Wednesday, August 7, 2013

Canaanite Woman

From today's gospel and the event that occurred in Jesus' life we are encouraged to seek the graces to see where inclusiveness in our Christian communities  is lacking or sadly absent and to determine what each of us can do to assure that the marginalized in society are not ignored or excluded from our Church.  Perhaps the following three points can help us look more deeply into our own hearts.

Jesus offers an example of what might be seen as "racial profiling."  A non-Jewish woman begin to become a nuisance because she, a Canaanite woman, is the mother of a demon-troubled daughter.  Somehow this woman has a genuine faith in Jesus:  "Lord, Son of David" she calls out to him.  On the surface this is a bod step on her part because she would not be Jewish, living in the region of Tyre and Sidon (today's Lebanon) where Judaism was not the common religious practice.  But here we cannot overlook her lack of fear in approaching Jesus.  Obviously she had heard about him.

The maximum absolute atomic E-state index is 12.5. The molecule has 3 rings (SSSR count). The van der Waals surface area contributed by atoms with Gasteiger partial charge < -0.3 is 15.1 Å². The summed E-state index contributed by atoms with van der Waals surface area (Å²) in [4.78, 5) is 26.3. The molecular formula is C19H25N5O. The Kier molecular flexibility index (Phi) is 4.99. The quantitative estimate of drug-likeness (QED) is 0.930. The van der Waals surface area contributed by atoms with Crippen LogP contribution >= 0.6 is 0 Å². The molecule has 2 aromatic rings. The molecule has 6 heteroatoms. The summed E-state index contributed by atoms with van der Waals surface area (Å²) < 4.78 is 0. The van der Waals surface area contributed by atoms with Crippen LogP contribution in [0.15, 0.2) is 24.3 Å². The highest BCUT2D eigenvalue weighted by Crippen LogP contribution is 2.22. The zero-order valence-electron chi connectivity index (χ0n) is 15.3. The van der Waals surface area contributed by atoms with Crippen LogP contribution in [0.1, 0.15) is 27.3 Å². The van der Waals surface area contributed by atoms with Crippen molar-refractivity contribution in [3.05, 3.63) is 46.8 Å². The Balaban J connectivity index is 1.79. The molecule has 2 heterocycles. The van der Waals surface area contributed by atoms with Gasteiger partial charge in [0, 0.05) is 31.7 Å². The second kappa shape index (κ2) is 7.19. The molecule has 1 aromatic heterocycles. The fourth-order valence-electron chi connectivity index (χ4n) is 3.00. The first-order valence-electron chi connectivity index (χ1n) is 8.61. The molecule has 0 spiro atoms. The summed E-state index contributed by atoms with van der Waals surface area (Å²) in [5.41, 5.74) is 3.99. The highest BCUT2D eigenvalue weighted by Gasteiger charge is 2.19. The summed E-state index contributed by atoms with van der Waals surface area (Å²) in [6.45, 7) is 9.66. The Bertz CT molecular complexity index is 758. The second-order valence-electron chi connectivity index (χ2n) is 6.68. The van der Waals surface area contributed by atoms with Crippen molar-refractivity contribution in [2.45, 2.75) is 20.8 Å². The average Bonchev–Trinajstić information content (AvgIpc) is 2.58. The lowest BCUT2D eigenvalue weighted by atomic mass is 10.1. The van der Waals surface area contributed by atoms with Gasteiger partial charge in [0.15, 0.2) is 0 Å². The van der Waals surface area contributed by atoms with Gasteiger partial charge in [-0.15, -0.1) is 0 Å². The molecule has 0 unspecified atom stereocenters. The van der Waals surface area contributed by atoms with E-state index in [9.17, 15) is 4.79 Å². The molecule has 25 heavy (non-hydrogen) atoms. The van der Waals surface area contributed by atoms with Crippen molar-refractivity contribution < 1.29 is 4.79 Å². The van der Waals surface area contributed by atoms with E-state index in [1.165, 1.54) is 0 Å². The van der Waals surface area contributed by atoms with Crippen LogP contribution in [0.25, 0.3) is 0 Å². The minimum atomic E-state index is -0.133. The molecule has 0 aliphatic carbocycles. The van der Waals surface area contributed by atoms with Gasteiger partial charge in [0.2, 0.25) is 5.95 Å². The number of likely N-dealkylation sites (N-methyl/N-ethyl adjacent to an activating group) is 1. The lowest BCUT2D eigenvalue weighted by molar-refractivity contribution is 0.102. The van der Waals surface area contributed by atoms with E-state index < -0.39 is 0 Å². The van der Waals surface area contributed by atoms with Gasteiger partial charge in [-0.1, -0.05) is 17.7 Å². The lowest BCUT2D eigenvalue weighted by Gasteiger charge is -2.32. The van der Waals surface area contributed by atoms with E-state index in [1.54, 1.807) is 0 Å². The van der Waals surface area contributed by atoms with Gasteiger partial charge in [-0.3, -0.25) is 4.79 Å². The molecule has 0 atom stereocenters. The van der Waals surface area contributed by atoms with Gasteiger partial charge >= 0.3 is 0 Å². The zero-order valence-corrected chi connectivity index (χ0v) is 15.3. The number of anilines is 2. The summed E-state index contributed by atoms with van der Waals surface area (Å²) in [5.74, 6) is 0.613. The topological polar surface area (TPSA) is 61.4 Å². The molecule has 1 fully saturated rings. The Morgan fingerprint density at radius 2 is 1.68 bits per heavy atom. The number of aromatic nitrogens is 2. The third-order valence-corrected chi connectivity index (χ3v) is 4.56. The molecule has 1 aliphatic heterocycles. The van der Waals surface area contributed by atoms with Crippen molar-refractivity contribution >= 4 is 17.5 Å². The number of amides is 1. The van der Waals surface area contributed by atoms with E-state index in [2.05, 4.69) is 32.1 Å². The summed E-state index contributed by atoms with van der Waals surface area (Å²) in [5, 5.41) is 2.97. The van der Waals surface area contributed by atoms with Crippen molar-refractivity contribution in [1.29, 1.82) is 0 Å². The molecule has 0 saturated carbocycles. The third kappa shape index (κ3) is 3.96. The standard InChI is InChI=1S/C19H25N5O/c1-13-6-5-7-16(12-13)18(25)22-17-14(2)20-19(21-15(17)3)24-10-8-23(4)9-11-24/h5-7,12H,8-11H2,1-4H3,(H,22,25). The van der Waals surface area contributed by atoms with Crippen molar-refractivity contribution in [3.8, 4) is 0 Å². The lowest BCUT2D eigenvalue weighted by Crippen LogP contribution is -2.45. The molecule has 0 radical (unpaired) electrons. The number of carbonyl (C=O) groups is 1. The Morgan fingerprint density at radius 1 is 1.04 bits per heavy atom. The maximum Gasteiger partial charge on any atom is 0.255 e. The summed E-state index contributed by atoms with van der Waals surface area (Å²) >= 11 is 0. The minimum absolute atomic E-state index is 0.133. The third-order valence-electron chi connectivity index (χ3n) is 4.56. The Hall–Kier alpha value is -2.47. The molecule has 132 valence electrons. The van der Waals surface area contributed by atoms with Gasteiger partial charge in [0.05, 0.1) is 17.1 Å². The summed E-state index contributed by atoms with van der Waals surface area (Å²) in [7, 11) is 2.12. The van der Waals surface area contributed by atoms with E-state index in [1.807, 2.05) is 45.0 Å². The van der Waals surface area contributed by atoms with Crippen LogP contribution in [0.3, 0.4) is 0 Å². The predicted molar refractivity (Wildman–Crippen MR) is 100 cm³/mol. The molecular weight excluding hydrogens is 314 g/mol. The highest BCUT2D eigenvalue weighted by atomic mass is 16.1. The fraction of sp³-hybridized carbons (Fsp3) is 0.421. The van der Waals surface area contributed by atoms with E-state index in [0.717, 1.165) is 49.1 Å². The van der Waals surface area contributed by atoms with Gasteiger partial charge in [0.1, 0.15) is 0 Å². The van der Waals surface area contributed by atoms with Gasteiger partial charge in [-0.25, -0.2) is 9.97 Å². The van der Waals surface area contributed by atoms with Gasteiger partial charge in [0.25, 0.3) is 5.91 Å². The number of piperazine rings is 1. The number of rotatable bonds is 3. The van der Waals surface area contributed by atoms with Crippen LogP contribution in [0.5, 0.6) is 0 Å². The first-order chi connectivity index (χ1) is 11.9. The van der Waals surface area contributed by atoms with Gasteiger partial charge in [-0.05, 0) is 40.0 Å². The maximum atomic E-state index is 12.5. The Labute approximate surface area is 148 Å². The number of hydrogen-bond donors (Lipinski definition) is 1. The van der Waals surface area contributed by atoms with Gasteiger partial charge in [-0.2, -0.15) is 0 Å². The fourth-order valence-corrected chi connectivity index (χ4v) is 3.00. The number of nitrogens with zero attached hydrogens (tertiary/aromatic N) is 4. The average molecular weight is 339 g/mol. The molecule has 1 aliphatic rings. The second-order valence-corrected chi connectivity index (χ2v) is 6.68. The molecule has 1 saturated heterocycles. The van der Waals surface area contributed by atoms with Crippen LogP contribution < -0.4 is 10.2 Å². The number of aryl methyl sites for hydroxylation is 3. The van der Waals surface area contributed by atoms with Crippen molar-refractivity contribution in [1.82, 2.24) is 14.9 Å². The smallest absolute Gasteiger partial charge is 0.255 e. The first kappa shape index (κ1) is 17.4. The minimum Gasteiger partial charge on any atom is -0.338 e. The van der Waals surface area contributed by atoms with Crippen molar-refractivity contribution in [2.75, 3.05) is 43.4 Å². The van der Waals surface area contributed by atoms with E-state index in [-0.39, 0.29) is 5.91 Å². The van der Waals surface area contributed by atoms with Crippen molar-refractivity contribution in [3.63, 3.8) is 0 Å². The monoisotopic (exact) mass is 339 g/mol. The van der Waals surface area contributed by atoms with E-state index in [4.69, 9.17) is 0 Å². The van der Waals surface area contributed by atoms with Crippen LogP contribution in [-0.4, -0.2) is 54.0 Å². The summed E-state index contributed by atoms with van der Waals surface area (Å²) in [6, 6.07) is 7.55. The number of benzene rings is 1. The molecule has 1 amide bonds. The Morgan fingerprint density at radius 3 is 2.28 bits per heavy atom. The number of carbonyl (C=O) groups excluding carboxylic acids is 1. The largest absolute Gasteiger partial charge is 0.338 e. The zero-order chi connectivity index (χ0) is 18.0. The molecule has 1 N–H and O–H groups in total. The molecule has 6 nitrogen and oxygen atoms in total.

Jesus tells her and those around that his mission is only to the "house of Israel."  However, her daughter is so important to her that she ignores the several remarks from Jesus' seemingly rejecting her repeated please to help this little child of hers.   Again she persists.  She believes Jesus is a man of graces.  Finally, Jesus accepts her pleas as genuine, faith-driven petitions for help.  "Woman, you have great faith.  Your wish will come to pass."  And Jesus did not disappoint her.

Jesus' action is a signal to the Jewish people as well as to other non-Jewish groups:  to belong to the kingdom of God does not require special membership qualifications!  Living faith in Jesus as our Lord is all that is expected.  So we are being taught by Jesus to consider our personal attitudes toward all the varieties of people marginalized by society at large.  He is challenging how we treat people who are labeled as "different."  How real is the "atmosphere"  in our various communities in being open to those who are "different"?  Is your heart filled with the wonder of God's creations that do not seem to be the same as we are?